Wednesday, November 30, 2011

Political Panders

Pandering for Reelection
Statements listed below are demonstrably false, either by peer-reviewed scientific research, fact-based logical reasoning, or a preponderance of expert opinion. Panderbear knows the latter is appeal to authority; however, when there exists a consensus among experts in a given technical field, giving their opinions greater weight than pandering politicians seems fair. Panders listed here are the most longstanding, egregious, and destructive. They are used to argue for a lot of bad public policy. Each and every statement is false and people using them are pandering. Beware!

  • Cutting taxes will stimulate the economy and reduce unemployment.
  • Cutting regulations will stimulate the economy and reduce unemployment.
  • The stimulus package didn't work.
  • The Affordable Care Act is a government takeover of health care.
  • Taxes are historically high.
  • Illegal immigrants taking Americans' jobs are a major cause of unemployment.
  • Raising taxes on the rich and corporations will hurt the economy.
  • Raising taxes on the rich and corporations will increase unemployment.
  • High taxes make American companies less competitive in global markets.
  • Making the rich pay higher taxes is class warfare.
  • Flat taxes are fairer than progressive tax rates.
  • The GOP isn't the party of the rich.
  • Redistribution of wealth is inherently bad.
  • Income divergence doesn't matter.
  • A large wealth gap doesn't matter.
  • The American Dream is alive and well.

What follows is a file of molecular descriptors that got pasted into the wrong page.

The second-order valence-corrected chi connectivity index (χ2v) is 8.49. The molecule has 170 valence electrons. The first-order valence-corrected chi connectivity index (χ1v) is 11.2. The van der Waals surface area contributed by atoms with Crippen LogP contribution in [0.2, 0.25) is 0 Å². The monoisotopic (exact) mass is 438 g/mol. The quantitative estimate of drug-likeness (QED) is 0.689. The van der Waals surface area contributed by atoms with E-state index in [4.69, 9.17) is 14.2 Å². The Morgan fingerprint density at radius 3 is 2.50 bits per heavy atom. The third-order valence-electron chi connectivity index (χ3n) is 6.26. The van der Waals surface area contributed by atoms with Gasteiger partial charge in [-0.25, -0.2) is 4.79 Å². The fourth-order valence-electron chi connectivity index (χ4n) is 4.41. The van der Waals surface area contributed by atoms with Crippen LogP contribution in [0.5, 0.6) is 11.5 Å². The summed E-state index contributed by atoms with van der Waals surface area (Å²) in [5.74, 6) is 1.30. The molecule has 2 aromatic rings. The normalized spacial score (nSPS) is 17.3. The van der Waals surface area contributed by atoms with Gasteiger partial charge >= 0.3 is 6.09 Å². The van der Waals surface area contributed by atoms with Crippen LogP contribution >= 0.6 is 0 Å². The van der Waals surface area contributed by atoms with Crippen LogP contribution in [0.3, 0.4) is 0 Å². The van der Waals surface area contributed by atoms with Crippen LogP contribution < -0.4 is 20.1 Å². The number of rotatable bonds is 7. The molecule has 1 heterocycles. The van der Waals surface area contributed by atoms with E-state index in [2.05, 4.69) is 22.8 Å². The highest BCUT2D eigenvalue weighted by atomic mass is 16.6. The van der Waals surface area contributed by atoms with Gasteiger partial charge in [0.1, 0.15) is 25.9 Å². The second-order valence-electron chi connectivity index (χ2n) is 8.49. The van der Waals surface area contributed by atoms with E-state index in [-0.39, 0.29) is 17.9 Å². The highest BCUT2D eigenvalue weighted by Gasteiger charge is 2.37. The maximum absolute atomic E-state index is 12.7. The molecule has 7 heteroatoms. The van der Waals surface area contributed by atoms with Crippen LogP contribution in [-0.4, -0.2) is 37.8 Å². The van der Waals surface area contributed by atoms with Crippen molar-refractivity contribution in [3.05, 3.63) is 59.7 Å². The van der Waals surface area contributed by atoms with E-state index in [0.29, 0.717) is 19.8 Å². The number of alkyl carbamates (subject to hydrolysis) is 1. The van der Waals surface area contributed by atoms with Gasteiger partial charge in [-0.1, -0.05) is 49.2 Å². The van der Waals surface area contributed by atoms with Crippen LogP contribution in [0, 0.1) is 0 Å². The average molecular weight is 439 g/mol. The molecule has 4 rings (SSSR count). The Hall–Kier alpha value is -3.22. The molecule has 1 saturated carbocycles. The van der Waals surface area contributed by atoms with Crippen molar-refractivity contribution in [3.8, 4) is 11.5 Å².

• Fox News is Fair and Balanced.
  • American voters are open-minded.
  • Racism is dead in America.
  • Racial discrimination is dead in America.
  • Sexual harassment is dead in America.
  • Sex discrimination is dead in America.
  • Liberals are bleeding hearts.
  • Compromise in Congress is bad.
  • Demanding political pledges leads to better public policy.
  • All politicians are liars.
  • Americans enjoy higher social mobility than other countries.
  • Private enterprise can do everything better than government.
  • There is no downside to American Exceptionalism.
  • We're still in a recession.
  • We have a spending problem, not a tax problem.
  • People are unemployed because they are lazy.
  • The welfare program is a significant contributor to the deficit.
  • Free markets work better with fewer regulations.
  • Capitalism works better with fewer regulations.
  • Voters always act in accord with their own best interests.
  • America has nothing to learn from other countries.
  • The foreclosure crisis is the fault of homeowners and government mandates.
  • Many scientists engage in long-lasting conspiracies and produce junk science.
  • Labor unions are bad for the economy.
  • Raising the minimum wage results in job losses.
  • America has the best schools in the world.
  • America has the best healthcare in the world.
  • A rising tide lifts all boats.
  • Class warfare is conducted by the political left.
  • The U.S. has greater social equality than other countries.
  • The U.S. has a level economic playing field with equal opportunity for all.
  • The 47% of households paying no federal income tax are getting a free ride.
  • President Obama is a big liar.
  • President Obama has broken all his promises.
  • President Obama's appointments have gone to a bunch of socialists.
  • Smaller government is inherently better government.
  • Corporations are people too.
  • Social Security is broke.
  • The Founding Fathers were for small government.
  • The Founding Fathers were against a strong central government.
  • Voter fraud is a big problem.
  • The use of torture increases our national security.
  • Waterboarding isn't torture.
  • The Founding Fathers were politically conservative.
  • President Obama created most of the national debt.
  • Affirmative action is reverse discrimination.
  • Every issue is a matter of opinion.